Rev. Betsy Scheuerman
Scripture: Psalm 131 (NRSV)
O LORD, my heart is not lifted up,
my eyes are not raised too high;
I do not occupy myself with things too great
and too marvelous for me.
But I have calmed and quieted my soul,
like a weaned child with its mother;
my soul is like the weaned child that is with me.
O Israel, hope in the LORD from this time on and forevermore.
But I have calmed and quieted my soul, like a weaned child with its mother. My soul is like the weaned child that is with me.
I’ve been feeling anxious. Maybe you know how it is. You are aware of a sea of needs: family issues, whether parents or children or partner; the writing group you skipped, the paperwork you haven’t completed, filing undone, taxes that need work, a bill you forgot to pay on time. There are emails unanswered, letters unwritten, poems not started. Lectures or workshops unattended, books unread. Worries about finances—your own, your children’s, your congregation’s. Medical procedures unscheduled. Exercise regimens neglected. Friends unvisited. And then—as if all those concerns weren’t enough!—problems in state, country, world. Egypt and North Africa in upheaval, you hope for good; social causes you support; crusades to be waged for the environment, for women’s rights, for union workers, for schooling, for health care, for marriage equality, for affordable housing and homes for the homeless, for veterans, for immigrants (with or without documents), for G/L/B/T folks (especially in Uganda); and then, as if all that weren’t enough, the earthquake in New Zealand, wars in Iraq and Afghanistan, conflict elsewhere.
Guilt over what I could or should be doing, and am not.
Then—through one of those serendipitous gifts of the universe, or Grace, or God-- I come across this Psalm that I’ve never before encountered.
O LOVE, my heart is not lifted up, my eyes are not raised too high; I do not occupy myself with things too great and too marvelous for me.
I don’t have to do everything, take on everything. Sometimes, I do not have to “lift up mine eyes unto the hills.” Sometimes I don’t need to be trying to overcome Pharaoh, or leading people to the Promised Land. Sometimes, I can stop searching for Zion.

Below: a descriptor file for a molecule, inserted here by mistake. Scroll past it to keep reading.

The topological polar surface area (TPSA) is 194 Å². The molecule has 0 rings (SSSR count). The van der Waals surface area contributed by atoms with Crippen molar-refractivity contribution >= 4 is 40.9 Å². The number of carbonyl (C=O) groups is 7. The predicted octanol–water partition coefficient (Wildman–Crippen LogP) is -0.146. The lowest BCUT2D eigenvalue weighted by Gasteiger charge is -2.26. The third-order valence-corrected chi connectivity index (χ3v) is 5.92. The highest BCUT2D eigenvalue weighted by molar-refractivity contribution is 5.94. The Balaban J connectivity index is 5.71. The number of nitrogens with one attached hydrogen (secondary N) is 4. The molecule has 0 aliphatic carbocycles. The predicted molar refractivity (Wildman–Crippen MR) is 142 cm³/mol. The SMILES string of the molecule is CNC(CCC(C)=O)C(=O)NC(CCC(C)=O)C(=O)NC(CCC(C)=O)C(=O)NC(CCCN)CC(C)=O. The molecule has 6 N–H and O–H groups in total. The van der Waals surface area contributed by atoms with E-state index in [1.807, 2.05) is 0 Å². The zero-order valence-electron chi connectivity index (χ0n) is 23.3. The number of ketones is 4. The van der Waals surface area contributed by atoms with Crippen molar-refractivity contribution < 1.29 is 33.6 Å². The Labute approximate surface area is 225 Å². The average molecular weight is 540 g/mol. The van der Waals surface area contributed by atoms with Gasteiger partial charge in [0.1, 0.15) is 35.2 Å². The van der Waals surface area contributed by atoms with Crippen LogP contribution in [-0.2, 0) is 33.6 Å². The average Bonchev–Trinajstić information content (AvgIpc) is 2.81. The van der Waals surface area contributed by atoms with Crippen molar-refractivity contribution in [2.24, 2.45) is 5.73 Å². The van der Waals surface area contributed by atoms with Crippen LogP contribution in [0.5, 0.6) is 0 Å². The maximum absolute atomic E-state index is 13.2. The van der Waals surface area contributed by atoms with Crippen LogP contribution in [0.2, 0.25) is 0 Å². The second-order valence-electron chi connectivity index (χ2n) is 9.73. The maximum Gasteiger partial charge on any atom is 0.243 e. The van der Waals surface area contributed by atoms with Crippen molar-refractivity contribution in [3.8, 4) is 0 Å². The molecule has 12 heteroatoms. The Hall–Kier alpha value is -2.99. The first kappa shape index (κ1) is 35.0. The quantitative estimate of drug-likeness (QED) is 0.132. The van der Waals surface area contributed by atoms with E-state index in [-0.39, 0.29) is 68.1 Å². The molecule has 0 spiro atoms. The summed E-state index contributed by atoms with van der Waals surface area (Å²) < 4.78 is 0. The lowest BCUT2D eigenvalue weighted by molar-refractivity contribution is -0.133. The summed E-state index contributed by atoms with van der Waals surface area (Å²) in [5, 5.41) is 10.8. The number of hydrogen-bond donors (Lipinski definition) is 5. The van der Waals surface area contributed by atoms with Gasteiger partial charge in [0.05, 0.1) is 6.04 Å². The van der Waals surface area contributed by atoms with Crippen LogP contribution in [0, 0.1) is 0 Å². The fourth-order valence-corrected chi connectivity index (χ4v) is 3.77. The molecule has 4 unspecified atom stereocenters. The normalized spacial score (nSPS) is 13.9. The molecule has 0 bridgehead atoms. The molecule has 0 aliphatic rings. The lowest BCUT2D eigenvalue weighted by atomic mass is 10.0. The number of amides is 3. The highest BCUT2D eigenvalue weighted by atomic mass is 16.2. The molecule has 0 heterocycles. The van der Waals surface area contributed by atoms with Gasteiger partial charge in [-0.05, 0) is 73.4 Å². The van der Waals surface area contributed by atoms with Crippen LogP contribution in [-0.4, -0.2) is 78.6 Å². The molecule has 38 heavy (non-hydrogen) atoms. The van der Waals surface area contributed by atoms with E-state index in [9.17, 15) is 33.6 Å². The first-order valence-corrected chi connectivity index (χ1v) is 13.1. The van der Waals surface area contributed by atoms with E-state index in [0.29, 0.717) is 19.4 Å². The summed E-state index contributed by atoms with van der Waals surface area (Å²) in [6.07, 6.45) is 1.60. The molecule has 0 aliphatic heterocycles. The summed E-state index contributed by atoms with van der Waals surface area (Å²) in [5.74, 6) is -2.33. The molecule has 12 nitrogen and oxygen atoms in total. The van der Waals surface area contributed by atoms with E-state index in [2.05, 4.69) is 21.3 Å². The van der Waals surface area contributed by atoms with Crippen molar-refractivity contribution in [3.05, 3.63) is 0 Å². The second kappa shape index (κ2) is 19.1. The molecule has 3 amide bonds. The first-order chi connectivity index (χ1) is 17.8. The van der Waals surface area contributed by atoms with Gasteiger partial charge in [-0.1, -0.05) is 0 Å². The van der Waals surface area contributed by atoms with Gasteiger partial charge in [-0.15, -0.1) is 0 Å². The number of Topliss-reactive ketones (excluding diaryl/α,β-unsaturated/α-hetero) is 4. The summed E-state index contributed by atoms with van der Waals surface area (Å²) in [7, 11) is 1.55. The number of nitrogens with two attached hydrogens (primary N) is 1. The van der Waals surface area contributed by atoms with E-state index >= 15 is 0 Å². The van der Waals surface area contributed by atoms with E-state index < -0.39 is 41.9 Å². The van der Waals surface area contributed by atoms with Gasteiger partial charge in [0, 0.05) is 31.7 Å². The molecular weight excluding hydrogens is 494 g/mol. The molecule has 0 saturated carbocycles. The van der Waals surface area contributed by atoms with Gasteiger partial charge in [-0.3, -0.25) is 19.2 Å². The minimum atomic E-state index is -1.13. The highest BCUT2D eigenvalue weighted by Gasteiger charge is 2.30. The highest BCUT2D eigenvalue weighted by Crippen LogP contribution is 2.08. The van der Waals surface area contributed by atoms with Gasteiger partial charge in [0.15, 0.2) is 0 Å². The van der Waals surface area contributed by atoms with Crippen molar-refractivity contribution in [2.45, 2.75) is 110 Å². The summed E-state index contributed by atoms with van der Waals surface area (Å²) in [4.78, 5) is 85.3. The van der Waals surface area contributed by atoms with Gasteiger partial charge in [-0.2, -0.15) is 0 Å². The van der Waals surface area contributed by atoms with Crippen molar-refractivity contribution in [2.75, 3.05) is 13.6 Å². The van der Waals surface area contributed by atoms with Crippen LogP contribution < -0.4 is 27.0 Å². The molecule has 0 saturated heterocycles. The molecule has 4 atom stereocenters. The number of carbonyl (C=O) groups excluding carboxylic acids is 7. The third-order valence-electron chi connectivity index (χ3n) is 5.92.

Sometimes we need to be reminded: we don’t have to take on “things too great”—at least, not all the time. Sometimes, it is enough to attend to our soul, treat it tenderly, as a child needing soothing. Not with food or a breast, but with gentle care, soft hands, a voice murmering a lullaby. Hush. Sshh. All will be well. You are precious, you are loved. What a strange yet tender image the Psalmist has offered: the Psalmist as mother, soul like the weaned child that is with me.
I imagine a child frightened by that separation coming about from growing older and wiser. Despite the pain of that separation, despite the awareness that total merger into oneness is not longer right or even possible for the child grown beyond infancy, the maternal Presence still comforts. Hush. Sshh. You are precious. You are loved.All shall be well, and all shall be well, and all manner of things shall be well.*
The final verse of the Psalm I translate this way: O People, put your hope in LOVE, from now on and forever.
And thanks to the Psalmist, I, too, have calmed and quieted my soul.
Gentle, Loving God, hold me in Your arms. Soothe me. Remind me to attend to my soul with the same tenderness. O God, let my hope and my strength be in LOVE. Amen.
*words of Julian of Norwich